Bloated fat cats at the top, baying mobs closing down meetings at the bottom, and striking dons in between – it seems our universities are in deep trouble. What’s going on? Stuart Watkins explains.
Are our universities in trouble?
You would be forgiven for thinking so. The news in recent months has been full of university bosses on bloated pay packets making extravagant expenses claims; of lectures being closed down by students who don’t like to hear things they disagree with; and of dons downing chalk to defend their generous pensions. The sector generally has become embroiled in politics.
There are doubts about whether university represents value for money for the increasing numbers who go there, and there is a row about how higher education is funded – Prime Minister Theresa May last week announced plans for a year-long review, and a new regulator starts work in April tasked with improving standards.
Why is funding an issue?
Tuition fees now make up the bulk of universities’ income, according to the Higher Education Funding Council for England. Students must pay those fees themselves with loans – a cost of £9,250 a year, not including living expenses, at interest rates of 6.1%. That’s problematic politically – Jeremy Corbyn’s Labour party is riding high at least in part because it has promised to scrap the fees and reintroduce maintenance grants, and May’s Conservative party feels bound to counter-offer for electoral reasons. Fees in Britain are among the highest in the OECD club of mostly rich countries.
A dismal performance all round then?
Not really. British universities are thriving. The best top global league tables for the quality of their research and teaching, despite fears that Brexit would make them less popular with foreign students and hence squeeze their income. They are borrowing to expand and improve facilities to win more students. Ever more people, including increasing numbers from poor backgrounds, go to university – nearly half of all teenagers go on to study at university, according to official figures.
They are also an important pillar of the British economy. In 2014-2015, universities supported almost one million jobs and contributed £21.5bn to UK GDP, according to Universities UK, the sector’s advocacy group.
And all the cream goes to the fat cats?
Again, not really. Some large-sounding figures have inflamed public opinion, and revelations of an expenses scandal, where top vice chancellors (VCs) have claimed for things such as top-end hampers, have not helped. But VCs aren’t overpaid, according to Len Shackleton of the Institute of Economic Affairs. Universities are not part of the public sector – they are private bodies that compete globally for talent.
They are therefore entitled to set their own pay and must do so at levels that will attract suitable candidates for what is a demanding and pressurised job. Those levels are modest by international standards and salaries are lower than those of bankers and the bosses of FTSE 100 firms. Politically, though, that’s a hard argument to make. VCs have been enjoying bumper pay rises at a time when their staff’s pay has been cut in real terms. The UCU union that represents lecturers calculates that pay has fallen by 15%-20% in real terms since 2009.
But they do get generous pensions?
Not for much longer. The Universities Superannuation Scheme (USS), which runs the defined-benefit pension schemes for many universities, has a £6bn black hole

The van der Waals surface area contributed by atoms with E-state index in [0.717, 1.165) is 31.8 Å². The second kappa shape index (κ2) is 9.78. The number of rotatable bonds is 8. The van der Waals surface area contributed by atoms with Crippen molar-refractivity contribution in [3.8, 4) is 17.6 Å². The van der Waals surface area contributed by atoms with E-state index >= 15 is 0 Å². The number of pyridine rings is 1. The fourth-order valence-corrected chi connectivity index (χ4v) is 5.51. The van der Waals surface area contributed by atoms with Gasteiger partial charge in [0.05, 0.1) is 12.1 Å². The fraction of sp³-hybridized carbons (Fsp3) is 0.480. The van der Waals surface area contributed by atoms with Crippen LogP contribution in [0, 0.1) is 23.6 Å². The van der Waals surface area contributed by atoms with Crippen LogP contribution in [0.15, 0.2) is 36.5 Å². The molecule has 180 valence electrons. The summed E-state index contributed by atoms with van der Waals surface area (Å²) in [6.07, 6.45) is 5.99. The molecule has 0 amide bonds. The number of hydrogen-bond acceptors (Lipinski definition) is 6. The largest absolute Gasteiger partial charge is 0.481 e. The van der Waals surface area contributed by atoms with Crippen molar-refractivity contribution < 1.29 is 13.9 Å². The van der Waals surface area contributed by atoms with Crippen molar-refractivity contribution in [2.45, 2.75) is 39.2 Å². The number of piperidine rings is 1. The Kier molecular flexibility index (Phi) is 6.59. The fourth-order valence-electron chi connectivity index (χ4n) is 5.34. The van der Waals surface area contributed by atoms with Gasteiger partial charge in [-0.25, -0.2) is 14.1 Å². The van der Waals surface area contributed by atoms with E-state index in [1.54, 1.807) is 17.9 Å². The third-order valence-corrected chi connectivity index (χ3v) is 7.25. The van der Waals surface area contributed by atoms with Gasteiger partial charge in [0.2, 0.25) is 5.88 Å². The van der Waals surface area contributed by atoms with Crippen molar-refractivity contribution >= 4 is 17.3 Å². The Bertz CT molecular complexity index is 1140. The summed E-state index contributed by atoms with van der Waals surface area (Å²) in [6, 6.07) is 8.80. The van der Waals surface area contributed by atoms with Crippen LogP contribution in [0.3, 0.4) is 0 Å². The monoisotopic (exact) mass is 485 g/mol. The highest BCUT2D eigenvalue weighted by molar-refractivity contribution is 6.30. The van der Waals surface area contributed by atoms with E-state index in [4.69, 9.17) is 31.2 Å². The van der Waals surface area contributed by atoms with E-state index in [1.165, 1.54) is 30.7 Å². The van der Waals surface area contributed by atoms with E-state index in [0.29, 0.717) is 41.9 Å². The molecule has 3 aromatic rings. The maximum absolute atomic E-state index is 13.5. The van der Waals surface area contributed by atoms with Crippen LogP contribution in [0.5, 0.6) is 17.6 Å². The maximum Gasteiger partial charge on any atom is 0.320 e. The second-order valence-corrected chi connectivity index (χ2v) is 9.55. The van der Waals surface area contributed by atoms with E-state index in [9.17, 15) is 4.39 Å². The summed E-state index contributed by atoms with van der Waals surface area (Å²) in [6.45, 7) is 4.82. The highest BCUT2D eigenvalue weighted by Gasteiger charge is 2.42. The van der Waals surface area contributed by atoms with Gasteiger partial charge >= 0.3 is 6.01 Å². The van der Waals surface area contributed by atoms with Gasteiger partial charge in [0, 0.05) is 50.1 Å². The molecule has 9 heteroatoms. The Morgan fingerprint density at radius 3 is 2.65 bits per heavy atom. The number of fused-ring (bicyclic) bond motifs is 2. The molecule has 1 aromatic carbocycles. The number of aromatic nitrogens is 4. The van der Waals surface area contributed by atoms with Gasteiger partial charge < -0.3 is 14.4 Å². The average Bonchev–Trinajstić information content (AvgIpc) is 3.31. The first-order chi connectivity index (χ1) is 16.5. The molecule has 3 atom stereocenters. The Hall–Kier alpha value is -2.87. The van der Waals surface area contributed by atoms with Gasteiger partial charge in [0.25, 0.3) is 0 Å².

in its finances. As a result, it has proposed shifting future savings into a defined-contribution scheme. In other words, rather than being committed to promises about future pension payments that it can’t afford, benefits will instead be dependent on the size of the savings pot and the investment returns it has earned.
That has angered staff, who have embarked on a large and prolonged strike. The changes would leave the average lecturer £10,000 a year worse off in retirement, says UCU. But the old arrangements are unaffordable without more money that would have to come from somewhere, counter employers, and the proposed new scheme is still generous by private-sector standards – contributions from employers would be 18%, double the average in the private sector.
Is the £6bn deficit meaningful?
The USS says it is, but the figure is disputed by the union, and by Dennis Leech, a professor emeritus of economics at the University of Warwick. The pension is not actually in deficit at all using any reasonable definition of the term, says Leech. There is more money coming into the fund than is leaving it. The quoted deficit is an artefact of assumptions made about future returns and circumstances.
Plug in slightly more reasonable ones – about the future direction of bond yields or expected mortality rates, for example – and the scheme is doing just fine. Indeed, USS’s assumptions are “recklessly prudent”, says UCU: USS should be prepared to take on more risk, while demanding increased contributions from workers and employers, in the hope of better returns. Both sides went into arbitration talks this week to seek consensus, but the strikes continued.
And how are the students taking it?
Not well. Probably most support the strike (polls conducted by Times Higher Education suggest they do), but given that they now pay fees, they inevitably think more like consumers, and are demanding compensation for things they have paid for but not received. About 90,000 students have signed petitions demanding a refund. Universities are resisting, claiming alternative arrangements will always be made, but the students have a point, says Daniel Finkelstein in The Times.
“Academics can’t just have a row with each other about how they share out their own savings and expect students to pay for the argument. Academics always like to insist that students are more than customers. Right now, they are treating them as less than customers.”